99 Bottles of Beer

The Roots of Punk Drinking Songs

The history of drinking songs include a range of ballads, like this proto punk one.

Hulton Deutsch/Corbis via Getty

The last time we looked at drinking songs we divided them into two kinds, the upbeat, celebratory hymn to Bacchus and the introspective, dirge-like ode to alcohol as (to quote Homer—the Springfield one, not the ancient Ionian) “the cause of, and solution to, all of life’s problems.”

Our choice for the greatest drinking song of them all, Roger Ferris’s “The King is Gone (So Are You)” as cut by the mighty George Jones, fell firmly in the latter category, as do many of the greatest drinking songs. But the Bacchic hymns, packed as they are with exhilaration, disorder and anarchic freedom, have their moments, too.

Many of those moments are found in a subdivision of the category, the one devoted not to praising alcoholic beverages collectively or individually or to extolling drunkenness in general, but rather to celebrating and chronicling one particular drinking session. Call it—to use German, the language of genre theory and excessive drinking—the Sauforgienepos; the “swill-session epic.”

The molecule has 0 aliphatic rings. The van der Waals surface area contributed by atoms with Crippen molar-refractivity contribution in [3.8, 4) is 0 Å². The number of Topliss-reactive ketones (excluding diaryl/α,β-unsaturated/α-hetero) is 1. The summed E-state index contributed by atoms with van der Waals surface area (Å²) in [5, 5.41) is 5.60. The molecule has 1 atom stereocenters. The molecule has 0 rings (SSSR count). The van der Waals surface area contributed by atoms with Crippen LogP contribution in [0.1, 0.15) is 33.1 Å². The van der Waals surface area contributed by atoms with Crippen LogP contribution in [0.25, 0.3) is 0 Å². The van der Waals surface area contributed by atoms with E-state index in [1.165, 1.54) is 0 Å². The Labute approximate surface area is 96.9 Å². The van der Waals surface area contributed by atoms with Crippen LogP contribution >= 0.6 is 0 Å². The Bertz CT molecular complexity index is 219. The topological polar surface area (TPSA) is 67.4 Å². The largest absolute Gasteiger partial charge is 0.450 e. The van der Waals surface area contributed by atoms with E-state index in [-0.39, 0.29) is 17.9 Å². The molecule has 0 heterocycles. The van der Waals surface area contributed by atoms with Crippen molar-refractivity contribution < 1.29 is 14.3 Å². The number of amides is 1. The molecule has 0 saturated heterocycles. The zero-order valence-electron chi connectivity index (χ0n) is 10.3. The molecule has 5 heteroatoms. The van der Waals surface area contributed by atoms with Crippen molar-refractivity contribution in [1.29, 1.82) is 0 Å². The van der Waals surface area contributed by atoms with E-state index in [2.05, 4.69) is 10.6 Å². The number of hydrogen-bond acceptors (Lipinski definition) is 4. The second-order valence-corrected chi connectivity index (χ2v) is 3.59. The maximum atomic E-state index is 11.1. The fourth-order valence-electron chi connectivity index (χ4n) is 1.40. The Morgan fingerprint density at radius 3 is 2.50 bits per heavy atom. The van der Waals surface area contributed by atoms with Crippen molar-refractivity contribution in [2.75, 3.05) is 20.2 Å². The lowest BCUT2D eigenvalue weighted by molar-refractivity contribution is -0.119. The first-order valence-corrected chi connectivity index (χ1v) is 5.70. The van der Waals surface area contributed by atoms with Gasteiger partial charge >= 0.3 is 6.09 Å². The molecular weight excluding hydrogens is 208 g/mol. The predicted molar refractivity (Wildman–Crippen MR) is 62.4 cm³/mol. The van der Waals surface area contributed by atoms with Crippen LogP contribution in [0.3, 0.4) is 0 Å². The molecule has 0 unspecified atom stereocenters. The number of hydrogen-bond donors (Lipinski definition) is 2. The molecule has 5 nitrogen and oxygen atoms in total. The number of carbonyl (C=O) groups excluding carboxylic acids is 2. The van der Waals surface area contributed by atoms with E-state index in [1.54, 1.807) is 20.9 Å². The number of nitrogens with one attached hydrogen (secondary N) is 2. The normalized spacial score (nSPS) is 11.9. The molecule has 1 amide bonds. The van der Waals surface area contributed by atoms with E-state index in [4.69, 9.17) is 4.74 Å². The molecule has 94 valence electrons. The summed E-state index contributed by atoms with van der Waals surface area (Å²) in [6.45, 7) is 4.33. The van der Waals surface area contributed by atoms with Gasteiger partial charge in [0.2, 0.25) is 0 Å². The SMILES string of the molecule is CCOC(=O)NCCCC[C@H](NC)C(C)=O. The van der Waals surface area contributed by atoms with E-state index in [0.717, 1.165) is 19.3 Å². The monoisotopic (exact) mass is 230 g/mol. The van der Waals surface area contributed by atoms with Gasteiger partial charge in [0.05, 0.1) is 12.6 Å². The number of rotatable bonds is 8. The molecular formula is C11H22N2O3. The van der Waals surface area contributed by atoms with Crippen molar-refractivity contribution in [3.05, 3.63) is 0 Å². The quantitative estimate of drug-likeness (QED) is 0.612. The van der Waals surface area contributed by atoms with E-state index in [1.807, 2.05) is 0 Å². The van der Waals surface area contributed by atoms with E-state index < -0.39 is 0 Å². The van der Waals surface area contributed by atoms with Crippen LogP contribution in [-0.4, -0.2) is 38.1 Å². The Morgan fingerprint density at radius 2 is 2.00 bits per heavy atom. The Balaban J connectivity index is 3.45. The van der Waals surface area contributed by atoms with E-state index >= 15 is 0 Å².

There are countless fine examples of the genre, from the Hibernian hilarity of the Dubliners’s “Finnegan’s Wake” (as cited in our previous article) to Virginia O’Brien’s jaunty toe-tapper, “Did I Get Stinkin’ at the Club Savoy,” from the 1942 film Panama Hattie, to “Drunk,” Jimmy Liggins’s monumental military-spec floor-pounder from 1953.

My favorite example, however, is “Peter and Paul,” a 1931 rarity by the Gene Kardos Orchestra that is both hotter than a shot of upcountry corn shine and also one of the weirdest songs ever recorded. The weirdness lies not in the music itself, the instrumentation or even the performance, but rather in the fact that it was recorded at all. Read the lyrics, given here in full, and you’ll see what I mean.

One summer day it came to pass

That Peter and Paul upon an ass

Went up to town to take a glass

And bum around Jerusalem

O Jerusalem,

O Jerusalem,

O Jerusalem,

Jerusalem the golden!

Then Peter started falling in:

“Come on, let’s have a hooker of gin.”

“Brother,” says Paul, “it would be a sin

To liquor in Jerusalem.”

O Jerusalem, etc.

But when they got into the bar,

Says Paul, “O look, Pete, here we are—